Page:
The Pioneer was developed by the Australian Horseless Carriage Syndicate, which consisted of Messrs Austin, Bartram, Copeland and Walter Ridge, it being manufactured in the Melbourne workshops of Grayson Engineering for the 1897 Cycle Exhibition being held in the Exhibition Buildings that year.
The Pioneer was to be far more than a quaint exhibit piece however, the Syndicate determined that the vehicle would go from prototype
to full scale manufacture, they realising the keen interest with which "horseless carriages" were being received overseas.
All four gentlemen showed great entrepreneurial flair, and it would seem they were adept at generating publicity for their venture too.
As their coffers ran dry, the syndicate embarked on what we would these days refer to as a media blitz.
To generate interest, the Syndicate ensured photographs and specifications of their vehicle were sent to newspapers and periodicals here in Australia, in Britain and even in the USA, in an effort to raise awareness of the vehicle and help raise the much needed additional capital to complete the venture (and keep those that had invested satisfied that things were progressing).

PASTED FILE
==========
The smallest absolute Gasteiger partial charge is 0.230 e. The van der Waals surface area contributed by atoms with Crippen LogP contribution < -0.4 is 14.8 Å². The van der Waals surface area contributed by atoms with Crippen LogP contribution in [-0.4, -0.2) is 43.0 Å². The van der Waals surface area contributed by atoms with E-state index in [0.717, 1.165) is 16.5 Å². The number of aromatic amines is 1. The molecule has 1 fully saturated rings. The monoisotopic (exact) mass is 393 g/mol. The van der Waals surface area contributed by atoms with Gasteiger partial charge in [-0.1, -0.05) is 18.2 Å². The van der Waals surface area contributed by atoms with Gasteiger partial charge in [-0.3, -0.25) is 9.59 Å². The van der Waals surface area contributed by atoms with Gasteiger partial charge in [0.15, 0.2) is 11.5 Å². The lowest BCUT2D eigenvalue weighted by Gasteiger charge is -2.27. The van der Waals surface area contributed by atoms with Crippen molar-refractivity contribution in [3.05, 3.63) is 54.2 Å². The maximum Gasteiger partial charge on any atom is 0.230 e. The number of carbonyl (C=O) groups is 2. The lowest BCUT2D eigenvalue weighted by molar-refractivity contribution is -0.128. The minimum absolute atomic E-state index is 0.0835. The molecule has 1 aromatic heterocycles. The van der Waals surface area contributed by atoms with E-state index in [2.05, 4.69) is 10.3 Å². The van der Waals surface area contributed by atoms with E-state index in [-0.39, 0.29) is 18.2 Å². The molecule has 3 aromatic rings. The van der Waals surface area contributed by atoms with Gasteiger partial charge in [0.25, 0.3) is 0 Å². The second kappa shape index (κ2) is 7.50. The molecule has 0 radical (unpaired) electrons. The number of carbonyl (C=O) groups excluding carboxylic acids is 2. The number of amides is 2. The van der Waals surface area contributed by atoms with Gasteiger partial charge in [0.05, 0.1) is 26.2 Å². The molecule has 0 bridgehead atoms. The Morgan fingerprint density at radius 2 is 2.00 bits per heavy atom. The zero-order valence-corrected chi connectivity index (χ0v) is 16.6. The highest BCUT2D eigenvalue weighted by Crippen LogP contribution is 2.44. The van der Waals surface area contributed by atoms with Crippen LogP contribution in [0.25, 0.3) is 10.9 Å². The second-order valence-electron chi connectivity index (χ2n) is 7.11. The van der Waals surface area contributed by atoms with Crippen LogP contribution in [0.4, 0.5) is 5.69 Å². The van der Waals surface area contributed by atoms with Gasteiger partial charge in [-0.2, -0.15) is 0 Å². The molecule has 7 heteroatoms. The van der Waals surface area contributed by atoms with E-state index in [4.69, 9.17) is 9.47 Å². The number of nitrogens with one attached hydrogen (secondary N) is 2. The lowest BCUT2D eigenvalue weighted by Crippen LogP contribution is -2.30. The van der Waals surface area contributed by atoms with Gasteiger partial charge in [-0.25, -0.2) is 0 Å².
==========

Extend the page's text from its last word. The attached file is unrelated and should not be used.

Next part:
The Syndicate knew that, if they were to obtain Royal patronage, their chances of success would be even greater. Of course getting the Royal nod from Queen Victoria herself would be impossible, given the time restraints and tyranny of distance back in those days. And so the Syndicate instead turned their attention to her local representative here in Australia, the Governor Thomas Baron Brassey.
Given the past demeanour of incumbent Governor’s, the Syndicates task of generating interest must have been rather daunting – fortunately though Brassey was found to have a rather keen sense of curiosity. The Syndicate not only succeeded in persuading Brassey to look over their new vehicle, but to even take a ride in it.
It seemed everything was falling nicely into place for the Australian Horseless Carriage Syndicate, however creditors were becoming impatient with the time being taken in establishing the new venture, and when they called in their debts the enterprise foundered.
Had the creditors been a little more patient, and a little more far-sighted, it is very possible that Australia could have been a far greater contributor to the evolution of the modern day motor car, and enjoyed a heritage dating back to the beginnings of the automobile